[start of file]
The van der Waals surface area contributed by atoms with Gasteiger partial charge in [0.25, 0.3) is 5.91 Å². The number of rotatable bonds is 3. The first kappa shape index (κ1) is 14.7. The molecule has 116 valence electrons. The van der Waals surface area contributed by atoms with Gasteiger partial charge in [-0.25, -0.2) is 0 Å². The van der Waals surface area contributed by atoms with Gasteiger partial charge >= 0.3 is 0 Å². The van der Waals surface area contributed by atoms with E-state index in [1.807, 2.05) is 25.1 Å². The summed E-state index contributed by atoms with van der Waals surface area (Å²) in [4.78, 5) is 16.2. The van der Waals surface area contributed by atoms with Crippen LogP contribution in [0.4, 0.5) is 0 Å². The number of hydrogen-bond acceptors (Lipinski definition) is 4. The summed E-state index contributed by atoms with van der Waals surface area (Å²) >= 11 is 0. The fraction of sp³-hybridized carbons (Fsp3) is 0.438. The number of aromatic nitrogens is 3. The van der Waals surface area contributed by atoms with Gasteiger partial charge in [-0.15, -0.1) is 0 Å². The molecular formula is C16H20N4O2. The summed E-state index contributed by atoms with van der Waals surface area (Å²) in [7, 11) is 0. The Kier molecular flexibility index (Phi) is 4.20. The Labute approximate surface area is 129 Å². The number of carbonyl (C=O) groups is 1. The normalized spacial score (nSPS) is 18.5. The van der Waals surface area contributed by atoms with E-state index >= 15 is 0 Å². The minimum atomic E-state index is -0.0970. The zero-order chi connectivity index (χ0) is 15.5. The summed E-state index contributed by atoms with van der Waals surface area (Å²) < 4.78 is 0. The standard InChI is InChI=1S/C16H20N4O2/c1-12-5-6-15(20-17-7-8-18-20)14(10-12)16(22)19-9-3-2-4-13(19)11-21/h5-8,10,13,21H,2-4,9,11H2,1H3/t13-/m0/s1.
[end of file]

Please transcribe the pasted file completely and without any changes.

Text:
The van der Waals surface area contributed by atoms with Gasteiger partial charge in [0.25, 0.3) is 5.91 Å². The number of rotatable bonds is 3. The first kappa shape index (κ1) is 14.7. The molecule has 116 valence electrons. The van der Waals surface area contributed by atoms with Gasteiger partial charge in [-0.25, -0.2) is 0 Å². The van der Waals surface area contributed by atoms with Gasteiger partial charge >= 0.3 is 0 Å². The van der Waals surface area contributed by atoms with E-state index in [1.807, 2.05) is 25.1 Å². The summed E-state index contributed by atoms with van der Waals surface area (Å²) in [4.78, 5) is 16.2. The van der Waals surface area contributed by atoms with Crippen LogP contribution in [0.4, 0.5) is 0 Å². The number of hydrogen-bond acceptors (Lipinski definition) is 4. The summed E-state index contributed by atoms with van der Waals surface area (Å²) >= 11 is 0. The fraction of sp³-hybridized carbons (Fsp3) is 0.438. The number of aromatic nitrogens is 3. The van der Waals surface area contributed by atoms with Gasteiger partial charge in [-0.15, -0.1) is 0 Å². The molecular formula is C16H20N4O2. The summed E-state index contributed by atoms with van der Waals surface area (Å²) in [7, 11) is 0. The Kier molecular flexibility index (Phi) is 4.20. The Labute approximate surface area is 129 Å². The number of carbonyl (C=O) groups is 1. The normalized spacial score (nSPS) is 18.5. The van der Waals surface area contributed by atoms with E-state index >= 15 is 0 Å². The minimum atomic E-state index is -0.0970. The zero-order chi connectivity index (χ0) is 15.5. The summed E-state index contributed by atoms with van der Waals surface area (Å²) < 4.78 is 0. The standard InChI is InChI=1S/C16H20N4O2/c1-12-5-6-15(20-17-7-8-18-20)14(10-12)16(22)19-9-3-2-4-13(19)11-21/h5-8,10,13,21H,2-4,9,11H2,1H3/t13-/m0/s1.